Enhancing Older Adults’ Sense of Belonging and Subjective Well-Being Through Sport Game Attendance, Team Identification, and Emotional Support

Yuhei Inoue, Daniel L. Wann, Daniel Lock, Mikihiro Sato, Christopher Moore, Daniel C. Funk

Research output: Contribution to journalArticlepeer-review

5 Scopus citations

Abstract

Objective: We investigate how (a) attendance at sport games and (b) identification with a sport team as fans (i.e., team identification) influence older adults’ perceptions of emotional support, belonging, and subjective well-being (SWB). Method: An experimental pilot study was conducted with 50 older adults, followed by a main survey study administered to 534 older adults from various communities across the United States. Results: Pilot study results indicated that game attendance and team identification had a positive and significant influence on older adults’ perceptions of emotional support from fellow team fans. These results were replicated in the main study, which also showed that older adults’ perceived emotional support from fellow fans was positively associated with their sense of belonging which predicted their SWB. Discussion: The findings provide insights into how older adults may be engaged in meaningful forms of social life to help them maintain and enhance mental health.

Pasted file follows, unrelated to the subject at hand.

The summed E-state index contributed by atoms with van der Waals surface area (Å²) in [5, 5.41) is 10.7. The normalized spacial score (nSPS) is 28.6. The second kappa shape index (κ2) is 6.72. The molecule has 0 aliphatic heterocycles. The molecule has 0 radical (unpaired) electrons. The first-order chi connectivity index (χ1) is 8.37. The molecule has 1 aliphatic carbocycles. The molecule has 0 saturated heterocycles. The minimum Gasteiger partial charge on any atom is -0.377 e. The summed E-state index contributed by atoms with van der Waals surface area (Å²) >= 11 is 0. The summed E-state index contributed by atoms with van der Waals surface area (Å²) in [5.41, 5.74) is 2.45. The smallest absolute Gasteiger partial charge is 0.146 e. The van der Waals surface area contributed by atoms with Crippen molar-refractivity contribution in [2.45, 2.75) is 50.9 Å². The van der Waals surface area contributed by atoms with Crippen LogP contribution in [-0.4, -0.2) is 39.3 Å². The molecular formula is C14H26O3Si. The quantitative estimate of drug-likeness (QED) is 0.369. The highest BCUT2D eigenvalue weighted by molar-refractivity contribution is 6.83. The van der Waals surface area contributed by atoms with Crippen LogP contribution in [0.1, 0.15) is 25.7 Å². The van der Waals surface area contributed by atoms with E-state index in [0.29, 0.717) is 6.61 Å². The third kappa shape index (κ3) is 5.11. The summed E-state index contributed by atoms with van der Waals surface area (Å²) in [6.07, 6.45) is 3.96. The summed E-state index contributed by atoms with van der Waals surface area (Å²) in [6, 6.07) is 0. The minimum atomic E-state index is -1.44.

Original languageEnglish (US)
Pages (from-to)530-542
Number of pages13
JournalJournal of aging and health
Volume32
Issue number7-8
DOIs
StatePublished - Aug 1 2020

Bibliographical note

Funding Information:
The authors would like to thank Dr. Nyla Branscombe for her helpful feedback on an earlier draft of this article. The authors disclosed receipt of the following financial support for the research, authorship, and/or publication of this article: The Janet B. Parks NASSM Research Grant and the Sport Industry Research Center at Temple University supported the research reported in this article.

Keywords

  • belonging
  • group identification
  • older adults
  • spectator sport
  • subjective well-being

PubMed: MeSH publication types

  • Journal Article
  • Research Support, Non-U.S. Gov't

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